SALT LAKE CITY -- Participants in the Days of '47 Youth Parade shared an important message during their march through downtown Salt Lake City Saturday morning.
Each child in the parade wore a name tag bearing the name of a pioneer child from the 1800s who was on their way to Utah but died before they arrived in the valley.
"It's kind of sad to think about all the kids who lost their lives on the journey," said 13-year-old Kiarra Spencer, who walked with her Legacy Ranch Stake in the parade. "It was sad to see how many infants there were."
For 16-year-old Michelle Rongel, her name tag felt a little heavier. Rongel marched in the parade with her Granite Park Stake. Earlier this summer, she experienced a taste of what the pioneers endured on their journey to the valley. She went on a three-day trek with her peers in Wyoming.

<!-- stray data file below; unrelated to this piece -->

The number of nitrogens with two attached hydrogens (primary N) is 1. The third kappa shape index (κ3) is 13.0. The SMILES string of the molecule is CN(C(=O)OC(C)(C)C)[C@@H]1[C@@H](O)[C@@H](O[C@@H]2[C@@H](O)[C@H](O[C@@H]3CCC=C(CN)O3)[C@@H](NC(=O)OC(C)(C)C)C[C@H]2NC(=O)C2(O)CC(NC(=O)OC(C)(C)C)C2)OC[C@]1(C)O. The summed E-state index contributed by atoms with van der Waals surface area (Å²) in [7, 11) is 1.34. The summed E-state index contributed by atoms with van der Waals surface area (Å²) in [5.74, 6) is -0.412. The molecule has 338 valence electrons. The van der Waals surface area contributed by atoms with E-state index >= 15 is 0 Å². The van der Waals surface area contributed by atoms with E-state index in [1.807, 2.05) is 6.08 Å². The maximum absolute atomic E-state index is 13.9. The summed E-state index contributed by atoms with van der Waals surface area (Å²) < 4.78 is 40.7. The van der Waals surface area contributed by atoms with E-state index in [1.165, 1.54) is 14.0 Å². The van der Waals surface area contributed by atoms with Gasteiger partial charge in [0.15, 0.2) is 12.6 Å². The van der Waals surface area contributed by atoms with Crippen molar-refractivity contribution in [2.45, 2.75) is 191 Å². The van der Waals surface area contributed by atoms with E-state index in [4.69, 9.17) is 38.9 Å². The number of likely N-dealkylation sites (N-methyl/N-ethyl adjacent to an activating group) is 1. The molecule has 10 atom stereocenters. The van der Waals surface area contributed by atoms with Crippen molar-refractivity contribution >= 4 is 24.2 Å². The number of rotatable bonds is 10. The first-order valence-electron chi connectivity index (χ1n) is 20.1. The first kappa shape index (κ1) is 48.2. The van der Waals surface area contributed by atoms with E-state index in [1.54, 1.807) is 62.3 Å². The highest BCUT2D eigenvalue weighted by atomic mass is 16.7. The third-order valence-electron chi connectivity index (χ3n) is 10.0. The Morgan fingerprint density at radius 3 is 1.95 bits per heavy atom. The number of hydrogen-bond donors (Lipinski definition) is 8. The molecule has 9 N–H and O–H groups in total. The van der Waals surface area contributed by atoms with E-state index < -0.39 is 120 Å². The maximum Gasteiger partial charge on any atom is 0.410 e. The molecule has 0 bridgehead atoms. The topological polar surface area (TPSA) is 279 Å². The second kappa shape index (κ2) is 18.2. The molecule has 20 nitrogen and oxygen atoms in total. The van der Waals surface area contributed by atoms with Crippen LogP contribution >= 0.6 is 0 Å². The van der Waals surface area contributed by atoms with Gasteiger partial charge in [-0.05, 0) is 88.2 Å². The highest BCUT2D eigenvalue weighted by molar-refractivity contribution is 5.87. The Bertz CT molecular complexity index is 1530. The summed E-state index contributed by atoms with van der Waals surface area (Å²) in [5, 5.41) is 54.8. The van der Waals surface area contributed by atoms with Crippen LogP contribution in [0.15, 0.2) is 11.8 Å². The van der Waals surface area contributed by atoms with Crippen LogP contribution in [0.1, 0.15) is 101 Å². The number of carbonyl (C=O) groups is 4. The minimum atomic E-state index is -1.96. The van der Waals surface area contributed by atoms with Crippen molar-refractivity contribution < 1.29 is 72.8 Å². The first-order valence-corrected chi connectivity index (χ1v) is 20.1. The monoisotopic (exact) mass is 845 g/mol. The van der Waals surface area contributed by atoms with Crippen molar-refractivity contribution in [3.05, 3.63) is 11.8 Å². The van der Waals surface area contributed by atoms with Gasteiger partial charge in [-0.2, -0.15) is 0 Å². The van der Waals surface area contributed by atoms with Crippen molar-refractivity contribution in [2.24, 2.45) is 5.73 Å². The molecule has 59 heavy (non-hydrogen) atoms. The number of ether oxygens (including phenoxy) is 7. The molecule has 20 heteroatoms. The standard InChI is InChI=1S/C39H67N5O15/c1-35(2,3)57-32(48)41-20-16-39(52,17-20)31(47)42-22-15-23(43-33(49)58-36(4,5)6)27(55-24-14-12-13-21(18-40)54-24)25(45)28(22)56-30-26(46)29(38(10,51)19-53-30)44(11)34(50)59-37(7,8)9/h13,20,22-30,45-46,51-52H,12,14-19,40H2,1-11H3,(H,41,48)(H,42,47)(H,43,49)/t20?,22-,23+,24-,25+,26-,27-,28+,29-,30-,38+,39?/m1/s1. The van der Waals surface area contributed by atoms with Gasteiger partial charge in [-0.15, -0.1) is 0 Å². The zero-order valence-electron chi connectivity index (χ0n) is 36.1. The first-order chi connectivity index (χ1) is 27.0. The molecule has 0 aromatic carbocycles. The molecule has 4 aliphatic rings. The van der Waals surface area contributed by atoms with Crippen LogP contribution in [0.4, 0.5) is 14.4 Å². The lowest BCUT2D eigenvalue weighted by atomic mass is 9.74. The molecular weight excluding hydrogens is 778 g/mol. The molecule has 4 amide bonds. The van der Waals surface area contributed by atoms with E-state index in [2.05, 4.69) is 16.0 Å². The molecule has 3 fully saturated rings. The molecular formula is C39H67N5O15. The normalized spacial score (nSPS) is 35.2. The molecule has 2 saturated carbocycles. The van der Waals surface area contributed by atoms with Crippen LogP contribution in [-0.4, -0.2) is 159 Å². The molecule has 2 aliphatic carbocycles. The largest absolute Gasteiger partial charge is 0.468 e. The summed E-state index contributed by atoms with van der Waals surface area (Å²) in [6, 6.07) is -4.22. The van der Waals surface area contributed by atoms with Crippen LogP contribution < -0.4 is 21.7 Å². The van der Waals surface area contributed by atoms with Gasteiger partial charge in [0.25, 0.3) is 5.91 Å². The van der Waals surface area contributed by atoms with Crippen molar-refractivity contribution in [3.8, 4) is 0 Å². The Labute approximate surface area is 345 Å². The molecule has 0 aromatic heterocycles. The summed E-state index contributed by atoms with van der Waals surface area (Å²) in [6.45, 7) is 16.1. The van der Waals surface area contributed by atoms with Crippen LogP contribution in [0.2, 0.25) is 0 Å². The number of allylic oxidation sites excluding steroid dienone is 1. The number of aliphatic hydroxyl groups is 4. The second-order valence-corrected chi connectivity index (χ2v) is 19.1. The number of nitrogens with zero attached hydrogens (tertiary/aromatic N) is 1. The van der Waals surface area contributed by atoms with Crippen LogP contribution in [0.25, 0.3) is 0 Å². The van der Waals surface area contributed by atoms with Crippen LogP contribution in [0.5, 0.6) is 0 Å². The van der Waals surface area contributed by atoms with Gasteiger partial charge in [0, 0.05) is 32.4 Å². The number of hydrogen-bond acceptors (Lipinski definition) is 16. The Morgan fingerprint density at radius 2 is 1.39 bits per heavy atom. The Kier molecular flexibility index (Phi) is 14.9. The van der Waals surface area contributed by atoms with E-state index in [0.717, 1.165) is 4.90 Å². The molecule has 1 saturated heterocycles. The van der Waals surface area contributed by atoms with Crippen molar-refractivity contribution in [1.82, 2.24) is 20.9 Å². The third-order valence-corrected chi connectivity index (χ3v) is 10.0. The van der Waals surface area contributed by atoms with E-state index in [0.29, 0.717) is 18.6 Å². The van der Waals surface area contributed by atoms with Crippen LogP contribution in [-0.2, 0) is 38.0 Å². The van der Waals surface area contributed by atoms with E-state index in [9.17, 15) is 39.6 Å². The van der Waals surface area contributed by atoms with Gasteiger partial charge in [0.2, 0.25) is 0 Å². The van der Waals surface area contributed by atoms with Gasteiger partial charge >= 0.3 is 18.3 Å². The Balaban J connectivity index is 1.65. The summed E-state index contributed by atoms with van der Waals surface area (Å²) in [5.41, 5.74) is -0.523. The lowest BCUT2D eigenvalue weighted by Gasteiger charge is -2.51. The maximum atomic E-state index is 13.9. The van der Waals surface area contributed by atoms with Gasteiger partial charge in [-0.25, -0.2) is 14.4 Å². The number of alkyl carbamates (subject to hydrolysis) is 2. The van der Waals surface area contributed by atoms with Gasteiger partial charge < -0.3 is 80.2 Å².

"We were able to experience what it was like to be a pioneer for three days," Rongel said. "So putting that name on, I was like, 'Whoa.' And I kind of remembered that experience as I was going walking, and it's actually really a powerful thing."
Lane Summerhays, President of the Days of '47, said what Rongel experienced Saturday was their goal this year.
"We talked about ways we could really connect today's generation with people who came to this valley before, so they appreciate more what we have today based on the sacrifice of those people," Summerhays said.
He also said there were between 8,000 and 13,000 people at the youth parade. He expects 275,000 people along Monday's parade route.
He expressed gratitude for local law enforcement, who helped keep the parade-goers safe during their celebratory weekend. For more information about the Days of 47 events, click here.